by Gabe Beita Kiser
Last year, the BMW Z4 finally returned to the premium convertible sports car segment with a complete redesign not dissimilar to the concept they teased us with. Cars like the Mercedes SLC, Porsche 718 Boxster and Audi TT had it easier with the sDrive30i model first introduced, as that produces 254 horsepower and 294 lb-ft of torque from a 2.0-liter turbo four-banger. With the newly available sDrive M40i's turbocharged 3.0-liter straight-six generating 382 hp and 368 lb-ft, the tide turns in favor of the Bimmer. With the hope that more power can make up for slightly numb steering and no manual gearbox availability in the US, the Z4 is instead fitted with an excellent ZF eight-speed automatic. Of course, the extra power from the B58 unit shared with a certain iconic Japanese nameplate means the Z4 now has another competitor: the fifth-generation Toyota Supra.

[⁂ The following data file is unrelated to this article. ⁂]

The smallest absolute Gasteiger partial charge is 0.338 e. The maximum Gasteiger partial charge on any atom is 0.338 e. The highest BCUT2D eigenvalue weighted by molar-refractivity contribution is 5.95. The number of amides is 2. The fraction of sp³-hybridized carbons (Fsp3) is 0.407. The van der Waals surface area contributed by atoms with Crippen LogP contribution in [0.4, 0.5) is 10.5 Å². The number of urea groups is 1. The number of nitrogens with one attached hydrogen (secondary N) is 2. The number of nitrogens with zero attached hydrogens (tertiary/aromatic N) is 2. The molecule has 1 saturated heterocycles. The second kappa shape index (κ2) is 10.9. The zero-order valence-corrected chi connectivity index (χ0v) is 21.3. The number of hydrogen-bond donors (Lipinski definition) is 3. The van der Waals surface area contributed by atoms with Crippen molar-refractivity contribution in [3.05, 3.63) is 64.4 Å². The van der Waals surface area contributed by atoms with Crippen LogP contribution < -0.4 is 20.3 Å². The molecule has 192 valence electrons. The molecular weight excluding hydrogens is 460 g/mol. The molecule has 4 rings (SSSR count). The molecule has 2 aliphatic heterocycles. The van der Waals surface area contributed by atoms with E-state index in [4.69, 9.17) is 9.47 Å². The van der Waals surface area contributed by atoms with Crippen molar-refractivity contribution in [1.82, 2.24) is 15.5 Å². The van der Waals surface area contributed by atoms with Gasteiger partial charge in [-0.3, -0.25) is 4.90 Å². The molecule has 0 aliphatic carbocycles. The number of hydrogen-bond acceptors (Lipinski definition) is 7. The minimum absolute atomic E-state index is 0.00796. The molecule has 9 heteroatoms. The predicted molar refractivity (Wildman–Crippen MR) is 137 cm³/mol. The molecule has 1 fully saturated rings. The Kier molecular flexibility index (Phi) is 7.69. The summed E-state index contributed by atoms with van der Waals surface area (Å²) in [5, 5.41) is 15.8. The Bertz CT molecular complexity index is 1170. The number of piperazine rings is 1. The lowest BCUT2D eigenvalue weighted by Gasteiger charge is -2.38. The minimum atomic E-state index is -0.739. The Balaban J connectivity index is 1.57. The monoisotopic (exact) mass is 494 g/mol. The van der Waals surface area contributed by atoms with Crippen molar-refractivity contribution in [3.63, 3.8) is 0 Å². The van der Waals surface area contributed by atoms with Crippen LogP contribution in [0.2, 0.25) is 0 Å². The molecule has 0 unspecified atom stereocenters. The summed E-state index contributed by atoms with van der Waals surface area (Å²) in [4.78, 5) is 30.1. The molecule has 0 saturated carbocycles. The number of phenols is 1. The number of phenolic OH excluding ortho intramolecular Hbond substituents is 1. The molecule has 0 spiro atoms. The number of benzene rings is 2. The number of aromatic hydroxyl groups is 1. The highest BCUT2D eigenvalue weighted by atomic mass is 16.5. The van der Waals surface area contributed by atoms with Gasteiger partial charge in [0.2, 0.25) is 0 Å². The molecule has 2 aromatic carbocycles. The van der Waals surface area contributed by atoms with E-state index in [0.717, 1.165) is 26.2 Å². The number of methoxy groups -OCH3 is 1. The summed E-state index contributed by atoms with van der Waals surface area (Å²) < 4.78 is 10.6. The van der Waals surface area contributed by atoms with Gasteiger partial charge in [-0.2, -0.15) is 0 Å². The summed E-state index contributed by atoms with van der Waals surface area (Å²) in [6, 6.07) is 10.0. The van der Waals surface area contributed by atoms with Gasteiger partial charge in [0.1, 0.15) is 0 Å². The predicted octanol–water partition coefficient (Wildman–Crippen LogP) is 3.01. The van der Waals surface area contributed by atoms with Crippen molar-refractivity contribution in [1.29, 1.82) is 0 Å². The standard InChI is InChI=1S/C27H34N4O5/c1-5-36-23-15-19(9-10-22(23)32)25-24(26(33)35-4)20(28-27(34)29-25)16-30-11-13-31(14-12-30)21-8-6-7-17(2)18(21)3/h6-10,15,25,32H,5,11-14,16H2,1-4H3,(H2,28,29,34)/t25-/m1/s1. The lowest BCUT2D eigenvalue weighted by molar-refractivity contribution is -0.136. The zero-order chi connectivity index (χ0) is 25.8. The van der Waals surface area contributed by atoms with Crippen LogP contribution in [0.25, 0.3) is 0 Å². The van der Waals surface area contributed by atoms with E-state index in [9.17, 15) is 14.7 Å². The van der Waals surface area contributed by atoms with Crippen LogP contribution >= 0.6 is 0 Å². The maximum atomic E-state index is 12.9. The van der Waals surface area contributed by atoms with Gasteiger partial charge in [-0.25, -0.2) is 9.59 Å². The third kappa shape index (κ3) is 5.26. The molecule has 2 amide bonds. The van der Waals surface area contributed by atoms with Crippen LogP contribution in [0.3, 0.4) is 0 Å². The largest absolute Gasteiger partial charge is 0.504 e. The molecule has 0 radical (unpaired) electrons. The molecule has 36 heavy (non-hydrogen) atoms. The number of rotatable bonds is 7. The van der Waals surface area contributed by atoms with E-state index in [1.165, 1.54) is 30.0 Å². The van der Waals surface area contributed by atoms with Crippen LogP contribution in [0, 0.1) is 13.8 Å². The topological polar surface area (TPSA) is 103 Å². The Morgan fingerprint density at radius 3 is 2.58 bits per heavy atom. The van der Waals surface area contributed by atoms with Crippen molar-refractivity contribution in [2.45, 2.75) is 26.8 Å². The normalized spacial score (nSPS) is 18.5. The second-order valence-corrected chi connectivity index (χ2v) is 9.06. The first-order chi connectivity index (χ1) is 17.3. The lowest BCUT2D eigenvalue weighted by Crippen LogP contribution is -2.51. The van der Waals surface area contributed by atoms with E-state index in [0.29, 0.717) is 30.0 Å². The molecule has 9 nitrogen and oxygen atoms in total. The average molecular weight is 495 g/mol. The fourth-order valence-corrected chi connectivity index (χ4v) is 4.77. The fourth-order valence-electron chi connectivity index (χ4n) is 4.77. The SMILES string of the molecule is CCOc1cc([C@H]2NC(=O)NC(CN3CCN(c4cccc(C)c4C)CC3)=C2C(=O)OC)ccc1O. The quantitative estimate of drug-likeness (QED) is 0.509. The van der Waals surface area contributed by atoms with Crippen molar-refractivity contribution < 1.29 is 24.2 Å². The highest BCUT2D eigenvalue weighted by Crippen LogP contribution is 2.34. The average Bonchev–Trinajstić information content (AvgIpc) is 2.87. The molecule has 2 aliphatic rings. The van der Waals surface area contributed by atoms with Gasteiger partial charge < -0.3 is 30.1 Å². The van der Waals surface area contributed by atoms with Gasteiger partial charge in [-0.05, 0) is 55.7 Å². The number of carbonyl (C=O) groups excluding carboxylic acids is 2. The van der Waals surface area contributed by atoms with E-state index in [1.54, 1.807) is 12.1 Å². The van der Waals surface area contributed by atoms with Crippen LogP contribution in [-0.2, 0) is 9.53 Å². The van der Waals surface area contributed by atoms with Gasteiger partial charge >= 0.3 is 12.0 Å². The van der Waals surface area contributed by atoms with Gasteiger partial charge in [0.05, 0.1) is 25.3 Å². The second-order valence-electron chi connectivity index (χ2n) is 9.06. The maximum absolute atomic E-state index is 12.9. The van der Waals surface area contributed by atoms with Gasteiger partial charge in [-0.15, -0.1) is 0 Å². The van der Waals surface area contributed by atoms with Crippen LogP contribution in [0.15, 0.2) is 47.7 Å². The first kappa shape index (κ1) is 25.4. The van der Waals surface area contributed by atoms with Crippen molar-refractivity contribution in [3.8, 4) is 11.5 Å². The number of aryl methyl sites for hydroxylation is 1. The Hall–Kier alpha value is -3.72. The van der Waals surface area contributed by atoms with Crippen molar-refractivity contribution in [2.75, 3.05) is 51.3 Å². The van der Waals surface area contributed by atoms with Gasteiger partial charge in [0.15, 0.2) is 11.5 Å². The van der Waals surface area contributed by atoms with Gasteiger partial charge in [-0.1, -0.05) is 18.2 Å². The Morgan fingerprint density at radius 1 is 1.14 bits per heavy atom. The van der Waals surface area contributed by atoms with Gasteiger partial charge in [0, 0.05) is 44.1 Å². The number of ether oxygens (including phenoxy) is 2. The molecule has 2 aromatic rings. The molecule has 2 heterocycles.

The 2020 model's update is the introduction of the long-anticipated 3.0-liter turbo that was available in Europe for some time now. Shared with the new Toyota Supra, as well as the M240i and numerous other BMWs, the B58 is an evolution of the excellent N55 motor that did duty in countless models before. The bigger engine adds a few pounds to the Z4's curb weight, but power jumps up by 128 hp, while torque gets an increase of 74 lb-ft. Styling is also updated on the M40i version to help differentiate the model, with an aerodynamic body kit and Shadowline exterior trim as part of the standard M Sport package.